Updated: Oct 23, 2020
Recent IRS audits during 2019
The first was a UBER driver who prepared his own 2017 returns, who was audited for the business, responded to the audit, was completely disallowed, then looked for help. He had good records but everything needed to be re organized so the IRS knew what was deductible and what mileage should be left out. He was a very busy driver but was able to help me compile the applicable business miles and the package was sent off. The IRS allowed everything we sent them and the client complained about not requesting IRS to allow the personal trips to Bulgaria. One way to have successful audits is to not waste auditor's time with frivolous exercises, otherwise, it was completely successful.
A new client brought her audit from an out of state internet sales business. She had sent materials back to the IRS and they returned it without going through the data. She needed some organization and explanations of her bounced response. All the audits now are by mail and correspondence, but they have the same goals which require taxpayer attention to detail with organization to relate exactly to the lines on the returns, with original documents for verification. We spent some time on it back and forth, The client paid attention to me and we finally sent it in. We received a no-change response of complete acceptance and no money owed.
A third audit was from a return we filed for a retired lady who was in the cosmetics business. Well, almost in business because the IRS limits hobby losses when the ladies talk about the demo, and then discuss whatever old friends talk about over a glass of wine. The client had used an internet sales credit card account as a cash account to somehow run other credit cards against it to take cash out. Problem was that the other card charges were all picked up by the vendor and IRS as taxable sales. This one took some time to unwind and organize but thanks to the client's diligence we packaged it up and a month later succeeded in another no-change, nothing-owed conclusion.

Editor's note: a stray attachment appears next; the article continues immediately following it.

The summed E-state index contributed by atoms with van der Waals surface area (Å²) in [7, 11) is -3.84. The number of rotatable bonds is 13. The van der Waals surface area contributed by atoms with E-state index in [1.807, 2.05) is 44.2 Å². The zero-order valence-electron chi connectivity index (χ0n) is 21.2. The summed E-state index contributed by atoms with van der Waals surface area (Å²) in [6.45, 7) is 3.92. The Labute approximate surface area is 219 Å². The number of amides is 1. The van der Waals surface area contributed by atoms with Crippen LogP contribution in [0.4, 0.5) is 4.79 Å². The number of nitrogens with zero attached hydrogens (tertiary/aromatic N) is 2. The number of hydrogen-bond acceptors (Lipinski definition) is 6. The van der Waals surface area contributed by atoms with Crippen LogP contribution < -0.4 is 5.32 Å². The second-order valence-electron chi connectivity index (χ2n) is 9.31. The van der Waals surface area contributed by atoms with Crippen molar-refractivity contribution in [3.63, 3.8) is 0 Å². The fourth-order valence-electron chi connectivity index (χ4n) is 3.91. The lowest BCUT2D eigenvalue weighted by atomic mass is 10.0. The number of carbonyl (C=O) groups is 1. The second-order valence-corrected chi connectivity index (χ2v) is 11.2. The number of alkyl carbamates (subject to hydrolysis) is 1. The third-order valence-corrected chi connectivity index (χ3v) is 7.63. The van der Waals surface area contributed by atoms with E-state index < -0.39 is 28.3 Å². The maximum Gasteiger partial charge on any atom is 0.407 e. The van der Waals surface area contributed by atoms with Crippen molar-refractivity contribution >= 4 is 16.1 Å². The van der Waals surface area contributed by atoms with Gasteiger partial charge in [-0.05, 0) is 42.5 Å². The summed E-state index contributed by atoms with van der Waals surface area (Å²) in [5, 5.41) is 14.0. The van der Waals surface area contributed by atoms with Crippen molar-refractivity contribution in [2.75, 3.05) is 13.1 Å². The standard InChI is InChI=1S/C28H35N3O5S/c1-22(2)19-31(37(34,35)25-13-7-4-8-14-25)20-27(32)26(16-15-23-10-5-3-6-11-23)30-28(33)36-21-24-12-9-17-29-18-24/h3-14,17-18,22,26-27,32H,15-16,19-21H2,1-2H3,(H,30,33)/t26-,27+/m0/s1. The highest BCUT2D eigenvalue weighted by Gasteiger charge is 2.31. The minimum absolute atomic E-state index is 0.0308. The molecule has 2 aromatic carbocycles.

A fourth audit last year which was by the state of Montana. A California fiduciary sold a huge million dollar estate property there but it was, by miscommunication and lack of documentation, reported in the wrong state. The Montana tax agency lacked tracking ability to reference cases by name and Federal ID numbers and had been forwarding inquiries to the client by case number. Missing data was the essence of the original problem and ended up back at the same client level whereas we corresponded directly to Montana by Fiduciary name and ID number while Montana was dead ending sending case material to the client. Finally, it got untangled with no change or taxes from the sale [an estate residence].
It is clear that the correspondence auditors are under pressure to review materials quickly and love to receive them in good order. I believe the main reason we have such good results is by taking the extra time to organize and present. Years as a corporate division controller have paid off with the current audit environment. I remember many times when the financials needed to be sent off for consolidation by the conglomerate HQ and we had three days to close and mail. Even if it was on a week-end. And then the auditors would show up after year-end.
Outside of audits, we are now receiving the results of people filing erroneous tax returns that they self prepared several years ago. They are now auditing by correspondence letters these returns for the tax year 2017 and at year-end we received two in one week. We are now amending these returns and I believe the IRS just turned the audit hose on. Since these are old returns I believe they saved them up and are now playing catch-up with the lot. We are prepared.